Monday, March 9, 2009

Best Days of Coaching

Maybe this should really be titled “the days of best coaching,” but that sounds a little awkward. The difference between the two is that the post title suggests the days that were most enjoyable for the coach – the victorious team race meets and the big regatta wins – and the alternative refers to the days that coaching did the sailors the most good. Looking back, the second category is really the winner either way. Although it is always fun on the days your team succeeds, the long term satisfaction is in remembering the days of quantum leaps in learning.

My earliest most outstanding day as a high school coach was one of those very light wind days (under 5) where everything moves in such slow motion that I knew the kids could not stay focused. It was one of those water throwing days, and this was a team that enjoyed throwing water on each other as much as sailing well. We really had a long way to go on the fundamentals, and the team lacked confidence. They almost expected to lose. Without a lot of good options for practice drills, we coaches decided that it was a good day for rudderless sailing; at least there wouldn’t be damage if (when) the boats hit each other. The sailor’s task was simple enough – cross through the starting line and sail to a windward mark and back without a rudder. It was all about using sails and weight to steer. Once the rudders came out, the boats began moving in random patterns, doing everything but sailing in a straight line. I reminded everyone to pull their boards about one third up, (with the board all the way down, the drill is impossible in a 420) and then a few began to sail in a straight line for a short while until an unexpected turn, tack, or jibe. A couple started to get it, managed to sail across the start line and make some progress to windward.

I must have sat in the coach boat for 45 minutes watching DS and CG turn circles, never getting more that 40 feet from my boat. DS and CG were very smart kids, very laid back, and not too serious about sailing. Since they were not athletes, intuitively translating body movement to movements of the boat was beyond them. My coaching was a constant barrage… Trim this sail or that one. No! Too much. You have to be more subtle. DS, move forward. CG, get more to the center. On it went, and around and around they turned. When they finally made each action far more subtle and adjusted for overturning with even more subtle motion, they started sailing straight lines. Once they got that, they were able to tack successfully in a matter of minutes. And once they could tack, it was fairly easy to make it to the windward mark. Coming back, which was a whole new ballgame, also came pretty easily for them. They finished the course, and I told them to go another lap. They did several more laps, eventually outdistancing most of the others who continued to make one step backward with each step forward.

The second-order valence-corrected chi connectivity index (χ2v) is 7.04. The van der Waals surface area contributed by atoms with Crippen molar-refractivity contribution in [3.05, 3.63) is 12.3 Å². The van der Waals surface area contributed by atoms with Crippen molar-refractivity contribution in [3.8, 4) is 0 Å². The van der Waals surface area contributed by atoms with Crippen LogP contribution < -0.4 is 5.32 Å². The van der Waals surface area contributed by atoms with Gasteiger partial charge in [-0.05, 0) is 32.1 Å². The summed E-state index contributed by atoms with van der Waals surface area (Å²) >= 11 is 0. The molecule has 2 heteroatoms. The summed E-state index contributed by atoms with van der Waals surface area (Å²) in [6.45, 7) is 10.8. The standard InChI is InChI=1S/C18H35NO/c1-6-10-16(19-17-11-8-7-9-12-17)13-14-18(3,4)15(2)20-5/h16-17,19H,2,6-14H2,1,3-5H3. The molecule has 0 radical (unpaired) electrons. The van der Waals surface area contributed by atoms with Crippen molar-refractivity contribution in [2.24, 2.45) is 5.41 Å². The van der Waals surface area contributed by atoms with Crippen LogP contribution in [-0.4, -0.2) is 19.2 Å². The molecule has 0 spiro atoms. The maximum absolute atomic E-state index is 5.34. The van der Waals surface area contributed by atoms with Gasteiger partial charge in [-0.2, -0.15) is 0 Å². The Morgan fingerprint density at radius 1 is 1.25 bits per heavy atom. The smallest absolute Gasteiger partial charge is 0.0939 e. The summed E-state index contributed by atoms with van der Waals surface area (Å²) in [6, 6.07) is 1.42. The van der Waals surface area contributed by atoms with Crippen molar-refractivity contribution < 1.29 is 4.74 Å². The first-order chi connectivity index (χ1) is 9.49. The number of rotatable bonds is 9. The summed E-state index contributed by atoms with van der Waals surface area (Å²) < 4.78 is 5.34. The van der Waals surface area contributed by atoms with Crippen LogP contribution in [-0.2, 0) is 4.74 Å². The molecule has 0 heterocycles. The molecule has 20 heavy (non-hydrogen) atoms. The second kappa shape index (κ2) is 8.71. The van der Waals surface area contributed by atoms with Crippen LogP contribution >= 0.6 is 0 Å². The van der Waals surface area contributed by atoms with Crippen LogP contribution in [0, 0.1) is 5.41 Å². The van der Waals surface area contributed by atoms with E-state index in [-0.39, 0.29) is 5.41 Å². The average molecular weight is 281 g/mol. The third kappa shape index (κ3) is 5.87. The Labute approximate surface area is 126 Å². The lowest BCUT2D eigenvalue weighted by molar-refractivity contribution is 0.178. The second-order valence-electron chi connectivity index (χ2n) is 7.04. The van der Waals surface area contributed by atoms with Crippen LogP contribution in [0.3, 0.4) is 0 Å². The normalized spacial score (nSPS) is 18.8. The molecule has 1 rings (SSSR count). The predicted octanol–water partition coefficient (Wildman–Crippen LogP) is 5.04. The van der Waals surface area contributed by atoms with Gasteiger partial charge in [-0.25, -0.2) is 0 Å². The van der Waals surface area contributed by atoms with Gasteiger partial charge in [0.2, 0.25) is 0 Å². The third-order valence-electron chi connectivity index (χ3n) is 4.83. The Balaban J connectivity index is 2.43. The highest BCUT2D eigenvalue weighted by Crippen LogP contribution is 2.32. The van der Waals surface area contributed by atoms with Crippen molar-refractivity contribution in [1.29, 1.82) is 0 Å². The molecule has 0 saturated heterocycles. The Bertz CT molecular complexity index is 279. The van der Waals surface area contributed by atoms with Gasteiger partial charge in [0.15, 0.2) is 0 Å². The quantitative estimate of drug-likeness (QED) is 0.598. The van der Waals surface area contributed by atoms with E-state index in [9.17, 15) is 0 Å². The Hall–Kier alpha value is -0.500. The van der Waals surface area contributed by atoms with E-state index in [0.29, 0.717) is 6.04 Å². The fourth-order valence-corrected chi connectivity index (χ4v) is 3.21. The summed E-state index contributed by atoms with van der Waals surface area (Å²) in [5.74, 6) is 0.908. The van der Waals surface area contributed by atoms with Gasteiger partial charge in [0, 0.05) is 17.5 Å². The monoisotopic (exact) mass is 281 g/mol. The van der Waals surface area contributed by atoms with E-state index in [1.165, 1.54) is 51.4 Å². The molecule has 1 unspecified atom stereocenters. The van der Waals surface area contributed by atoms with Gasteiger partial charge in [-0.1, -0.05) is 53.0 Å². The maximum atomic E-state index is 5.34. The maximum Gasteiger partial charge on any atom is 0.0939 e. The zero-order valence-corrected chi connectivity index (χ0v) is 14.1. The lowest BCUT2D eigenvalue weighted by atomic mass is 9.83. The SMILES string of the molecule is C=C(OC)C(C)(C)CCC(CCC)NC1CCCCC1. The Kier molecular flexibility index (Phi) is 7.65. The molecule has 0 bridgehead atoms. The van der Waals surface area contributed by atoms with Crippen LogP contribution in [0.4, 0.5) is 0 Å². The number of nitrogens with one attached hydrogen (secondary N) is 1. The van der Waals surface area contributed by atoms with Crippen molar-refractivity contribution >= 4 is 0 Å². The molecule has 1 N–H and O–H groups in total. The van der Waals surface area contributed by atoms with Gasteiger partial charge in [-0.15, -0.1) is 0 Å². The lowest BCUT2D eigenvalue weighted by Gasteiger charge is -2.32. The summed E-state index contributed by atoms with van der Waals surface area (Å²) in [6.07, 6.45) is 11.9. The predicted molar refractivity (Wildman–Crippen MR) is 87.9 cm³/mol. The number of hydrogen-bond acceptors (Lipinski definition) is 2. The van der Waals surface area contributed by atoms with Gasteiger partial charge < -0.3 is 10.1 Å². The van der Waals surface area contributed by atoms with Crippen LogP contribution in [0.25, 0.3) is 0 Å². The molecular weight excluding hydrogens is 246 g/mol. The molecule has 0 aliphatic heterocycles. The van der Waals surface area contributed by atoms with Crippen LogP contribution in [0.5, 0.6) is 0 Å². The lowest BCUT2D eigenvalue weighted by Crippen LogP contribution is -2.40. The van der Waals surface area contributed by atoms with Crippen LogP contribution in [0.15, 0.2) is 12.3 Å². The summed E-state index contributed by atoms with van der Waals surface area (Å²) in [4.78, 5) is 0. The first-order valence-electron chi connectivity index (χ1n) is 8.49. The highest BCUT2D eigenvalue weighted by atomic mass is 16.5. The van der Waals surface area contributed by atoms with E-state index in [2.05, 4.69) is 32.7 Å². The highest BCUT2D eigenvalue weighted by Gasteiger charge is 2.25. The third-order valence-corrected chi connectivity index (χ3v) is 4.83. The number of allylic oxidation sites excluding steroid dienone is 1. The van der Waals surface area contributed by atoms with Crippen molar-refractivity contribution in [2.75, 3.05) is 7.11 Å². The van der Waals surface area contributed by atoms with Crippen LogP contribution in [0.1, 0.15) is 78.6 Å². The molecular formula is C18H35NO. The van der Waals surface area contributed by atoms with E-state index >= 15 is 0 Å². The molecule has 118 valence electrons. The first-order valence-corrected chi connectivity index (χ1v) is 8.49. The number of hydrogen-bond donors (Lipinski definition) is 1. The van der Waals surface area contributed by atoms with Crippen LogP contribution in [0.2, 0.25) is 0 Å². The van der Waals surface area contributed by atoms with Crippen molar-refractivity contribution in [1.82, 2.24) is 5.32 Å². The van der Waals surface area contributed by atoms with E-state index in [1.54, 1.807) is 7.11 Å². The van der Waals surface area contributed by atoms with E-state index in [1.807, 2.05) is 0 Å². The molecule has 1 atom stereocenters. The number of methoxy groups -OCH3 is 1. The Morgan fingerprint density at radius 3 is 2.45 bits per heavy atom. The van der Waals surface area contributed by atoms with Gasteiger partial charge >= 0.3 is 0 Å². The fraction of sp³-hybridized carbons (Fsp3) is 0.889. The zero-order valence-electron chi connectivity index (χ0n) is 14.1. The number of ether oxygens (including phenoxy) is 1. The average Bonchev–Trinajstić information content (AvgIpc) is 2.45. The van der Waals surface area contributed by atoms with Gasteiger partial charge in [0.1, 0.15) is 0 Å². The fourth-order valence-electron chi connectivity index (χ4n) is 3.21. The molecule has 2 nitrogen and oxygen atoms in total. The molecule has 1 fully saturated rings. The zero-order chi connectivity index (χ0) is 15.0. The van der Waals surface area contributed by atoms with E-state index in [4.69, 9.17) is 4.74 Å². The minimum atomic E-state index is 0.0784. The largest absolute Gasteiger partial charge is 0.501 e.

DS in particular was a different skipper from that day forward. Instead of being totally inconsistent, he was always fast. He didn’t always go the right way, but he always got there effortlessly and quickly. He had a new feel for the boat. He just let the boat sail fast, without working too hard or getting in its way. I have never seen a sailor so changed. A real quantum leap.

The most recent outstanding day involved the other end of the wind spectrum. Every coach says “sail the boat flat,” and every sailor knows it, but really doing it is another thing. This was a day that I had wanted to practice team racing, but with the wind in the high teens with higher gusts, it was clear that enhanced team race skills weren’t going to result. Instead, I decided try a drill called Drag Race that I liked and they didn’t. The idea is to drag race two close hauled boats side by side, but in clear air, to develop straight line boat speed. My thought was that staying flatter in these conditions would make a marked difference in boat speed and really bring home to the kids the importance of flatness.

Despite their initial reluctance, the kids responded fully to the challenge. Everyone hiked harder and longer than ever before. Skippers eased the main in conjunction with hard hiking to keep the boats flat and going fast. Crews who usually wouldn’t lean back from a sitting position were parallel to the water with toes in the straps. We had a camera and got picture after picture of pairs of boats sailing flat and fast, with spray everywhere, and sailors fully extended. I plan to use the pictures to show them what they are doing right and to sear into their brains that image of themselves as competent heavy air sailors. I like to think this was a breakthrough for the kids. Another quantum leap.

These days of sailing epiphanies are the most rewarding for a coach. We seldom get to see success in leaps. Although the daily grind of slow, incremental improvement is enough for me, these days are treasures.